• Schneider and a few more companies said they would hire me

This is a great idea:

You may want to ask Schneider

1) Do they have any current drivers with a similar situation;

2) If they do, can they put them in contact with you;

3) Do they have a doctor or specialist they can recommend for you to contact?

Taking "the road less traveled" sounds great in a song, but in your case there are a lot of people who have already paved the way so do all you can to get in touch with these people and find out how they did it. One of the smartest things a person can do is to learn from those who have already found success at something they're trying to do.

  • Getting in and out of the truck is fairly easy for me. I ride with my brother often in his truck.
  • I do have a prosthetic and can walk but only for about 30 minutes at a time. Climbing into the back of a trailer isn’t easy or pretty but I can do it.
  • Schneider’s head of safety says if I can climb in and out of the cab and trailer safely then they will for sure hire me. I met with him in Atlanta a few months ago.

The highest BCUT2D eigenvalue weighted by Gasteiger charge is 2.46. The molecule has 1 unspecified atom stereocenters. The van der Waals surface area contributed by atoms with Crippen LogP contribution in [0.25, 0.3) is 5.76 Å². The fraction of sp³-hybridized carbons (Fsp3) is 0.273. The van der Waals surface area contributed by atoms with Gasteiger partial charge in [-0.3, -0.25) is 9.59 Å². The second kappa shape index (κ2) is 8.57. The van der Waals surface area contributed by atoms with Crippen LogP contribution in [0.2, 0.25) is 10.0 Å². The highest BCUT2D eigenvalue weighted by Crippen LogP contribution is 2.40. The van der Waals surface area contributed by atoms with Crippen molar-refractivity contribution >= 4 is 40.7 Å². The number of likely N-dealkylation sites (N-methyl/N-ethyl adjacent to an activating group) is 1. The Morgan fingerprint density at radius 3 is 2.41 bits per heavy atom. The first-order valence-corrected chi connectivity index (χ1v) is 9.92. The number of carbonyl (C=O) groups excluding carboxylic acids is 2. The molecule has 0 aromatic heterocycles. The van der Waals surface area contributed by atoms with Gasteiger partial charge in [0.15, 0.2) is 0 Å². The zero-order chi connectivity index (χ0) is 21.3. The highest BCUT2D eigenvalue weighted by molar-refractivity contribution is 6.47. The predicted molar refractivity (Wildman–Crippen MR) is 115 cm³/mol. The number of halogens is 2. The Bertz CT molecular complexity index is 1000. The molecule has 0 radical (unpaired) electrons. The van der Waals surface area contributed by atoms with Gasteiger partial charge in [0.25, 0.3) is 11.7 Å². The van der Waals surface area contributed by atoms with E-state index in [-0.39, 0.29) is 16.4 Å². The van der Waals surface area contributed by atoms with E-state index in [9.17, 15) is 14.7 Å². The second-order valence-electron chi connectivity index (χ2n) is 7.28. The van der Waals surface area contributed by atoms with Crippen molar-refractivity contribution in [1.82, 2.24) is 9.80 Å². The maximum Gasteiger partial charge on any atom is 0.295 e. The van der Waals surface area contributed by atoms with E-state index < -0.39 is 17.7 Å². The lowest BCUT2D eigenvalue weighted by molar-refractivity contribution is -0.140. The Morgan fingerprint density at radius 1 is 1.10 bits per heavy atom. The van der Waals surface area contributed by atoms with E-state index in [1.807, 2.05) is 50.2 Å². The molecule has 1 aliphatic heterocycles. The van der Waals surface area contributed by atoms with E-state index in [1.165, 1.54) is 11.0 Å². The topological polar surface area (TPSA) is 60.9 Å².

Again, that's all excellent news.

I'm learning about this process myself as we go along here with this conversation but from what I've heard to this point it doesn't sound like a matter of "if" you'll get back into trucking, it's simply a matter of when and how. All indicators look good that you'll be able to get this figured out.

If there are 4,000 people out there driving a truck while dealing with these difficult circumstances I'll bet there are 40,000 more that could make it happen with the right advice and guidance. I'll bet most of them have never even considered trucking as a viable option or have run into so much red tape they gave up on the idea. I hope you'll continue moving forward and keep us updated as things progress. I would love to be able to document the process for others in our trucker's wiki where we publish in depth information on various topics in the trucking industry.